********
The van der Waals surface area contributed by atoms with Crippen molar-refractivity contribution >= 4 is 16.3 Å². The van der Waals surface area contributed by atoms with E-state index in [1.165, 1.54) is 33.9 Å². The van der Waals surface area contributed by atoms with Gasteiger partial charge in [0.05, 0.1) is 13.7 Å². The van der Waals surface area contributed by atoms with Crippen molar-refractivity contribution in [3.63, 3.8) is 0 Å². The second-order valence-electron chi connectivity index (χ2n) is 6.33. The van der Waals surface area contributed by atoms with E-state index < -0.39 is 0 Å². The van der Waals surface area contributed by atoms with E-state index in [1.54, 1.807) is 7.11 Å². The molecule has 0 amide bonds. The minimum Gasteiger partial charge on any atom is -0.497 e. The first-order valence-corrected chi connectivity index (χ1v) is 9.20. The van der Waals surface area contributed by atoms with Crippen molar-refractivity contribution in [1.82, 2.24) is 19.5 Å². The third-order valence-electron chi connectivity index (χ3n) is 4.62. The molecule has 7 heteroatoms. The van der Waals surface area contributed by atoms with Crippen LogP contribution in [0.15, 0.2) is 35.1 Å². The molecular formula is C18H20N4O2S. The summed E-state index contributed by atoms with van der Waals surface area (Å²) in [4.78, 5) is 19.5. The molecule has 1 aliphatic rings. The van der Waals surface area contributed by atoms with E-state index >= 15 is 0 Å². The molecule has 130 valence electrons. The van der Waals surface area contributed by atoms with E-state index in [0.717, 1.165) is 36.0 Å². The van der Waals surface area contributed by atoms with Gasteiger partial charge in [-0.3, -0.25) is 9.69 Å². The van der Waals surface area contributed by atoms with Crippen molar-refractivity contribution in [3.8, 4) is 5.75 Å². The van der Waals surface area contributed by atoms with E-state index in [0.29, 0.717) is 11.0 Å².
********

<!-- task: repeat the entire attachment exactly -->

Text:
The van der Waals surface area contributed by atoms with Crippen molar-refractivity contribution >= 4 is 16.3 Å². The van der Waals surface area contributed by atoms with E-state index in [1.165, 1.54) is 33.9 Å². The van der Waals surface area contributed by atoms with Gasteiger partial charge in [0.05, 0.1) is 13.7 Å². The van der Waals surface area contributed by atoms with Crippen molar-refractivity contribution in [3.63, 3.8) is 0 Å². The second-order valence-electron chi connectivity index (χ2n) is 6.33. The van der Waals surface area contributed by atoms with E-state index < -0.39 is 0 Å². The van der Waals surface area contributed by atoms with E-state index in [1.54, 1.807) is 7.11 Å². The molecule has 0 amide bonds. The minimum Gasteiger partial charge on any atom is -0.497 e. The first-order valence-corrected chi connectivity index (χ1v) is 9.20. The van der Waals surface area contributed by atoms with Crippen molar-refractivity contribution in [1.82, 2.24) is 19.5 Å². The third-order valence-electron chi connectivity index (χ3n) is 4.62. The molecule has 7 heteroatoms. The van der Waals surface area contributed by atoms with Crippen LogP contribution in [0.15, 0.2) is 35.1 Å². The molecular formula is C18H20N4O2S. The summed E-state index contributed by atoms with van der Waals surface area (Å²) in [4.78, 5) is 19.5. The molecule has 1 aliphatic rings. The van der Waals surface area contributed by atoms with E-state index >= 15 is 0 Å². The molecule has 130 valence electrons. The van der Waals surface area contributed by atoms with E-state index in [0.717, 1.165) is 36.0 Å². The van der Waals surface area contributed by atoms with Gasteiger partial charge in [-0.3, -0.25) is 9.69 Å². The van der Waals surface area contributed by atoms with Crippen molar-refractivity contribution in [3.8, 4) is 5.75 Å². The van der Waals surface area contributed by atoms with E-state index in [0.29, 0.717) is 11.0 Å².